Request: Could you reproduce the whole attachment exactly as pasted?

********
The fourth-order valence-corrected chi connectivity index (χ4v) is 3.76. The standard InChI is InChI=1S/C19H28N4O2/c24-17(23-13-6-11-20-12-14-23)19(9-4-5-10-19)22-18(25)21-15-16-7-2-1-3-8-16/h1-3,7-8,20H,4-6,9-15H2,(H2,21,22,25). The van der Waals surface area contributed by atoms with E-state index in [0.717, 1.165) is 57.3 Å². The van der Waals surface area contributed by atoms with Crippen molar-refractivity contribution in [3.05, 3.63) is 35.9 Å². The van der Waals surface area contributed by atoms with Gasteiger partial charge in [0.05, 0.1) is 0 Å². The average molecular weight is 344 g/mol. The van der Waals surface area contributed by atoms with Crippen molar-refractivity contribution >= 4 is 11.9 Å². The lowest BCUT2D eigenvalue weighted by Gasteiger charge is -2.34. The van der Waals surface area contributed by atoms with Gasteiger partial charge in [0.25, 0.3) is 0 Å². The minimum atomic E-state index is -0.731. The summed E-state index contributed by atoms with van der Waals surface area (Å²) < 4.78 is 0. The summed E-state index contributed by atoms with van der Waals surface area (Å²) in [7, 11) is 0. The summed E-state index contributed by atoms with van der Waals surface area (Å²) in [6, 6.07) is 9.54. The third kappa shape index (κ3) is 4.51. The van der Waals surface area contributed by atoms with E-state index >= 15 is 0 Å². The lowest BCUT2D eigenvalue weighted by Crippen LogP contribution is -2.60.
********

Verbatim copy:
The fourth-order valence-corrected chi connectivity index (χ4v) is 3.76. The standard InChI is InChI=1S/C19H28N4O2/c24-17(23-13-6-11-20-12-14-23)19(9-4-5-10-19)22-18(25)21-15-16-7-2-1-3-8-16/h1-3,7-8,20H,4-6,9-15H2,(H2,21,22,25). The van der Waals surface area contributed by atoms with E-state index in [0.717, 1.165) is 57.3 Å². The van der Waals surface area contributed by atoms with Crippen molar-refractivity contribution in [3.05, 3.63) is 35.9 Å². The van der Waals surface area contributed by atoms with Gasteiger partial charge in [0.05, 0.1) is 0 Å². The average molecular weight is 344 g/mol. The van der Waals surface area contributed by atoms with Crippen molar-refractivity contribution >= 4 is 11.9 Å². The lowest BCUT2D eigenvalue weighted by Gasteiger charge is -2.34. The van der Waals surface area contributed by atoms with Gasteiger partial charge in [0.25, 0.3) is 0 Å². The minimum atomic E-state index is -0.731. The summed E-state index contributed by atoms with van der Waals surface area (Å²) < 4.78 is 0. The summed E-state index contributed by atoms with van der Waals surface area (Å²) in [7, 11) is 0. The summed E-state index contributed by atoms with van der Waals surface area (Å²) in [6, 6.07) is 9.54. The third kappa shape index (κ3) is 4.51. The van der Waals surface area contributed by atoms with E-state index >= 15 is 0 Å². The lowest BCUT2D eigenvalue weighted by Crippen LogP contribution is -2.60.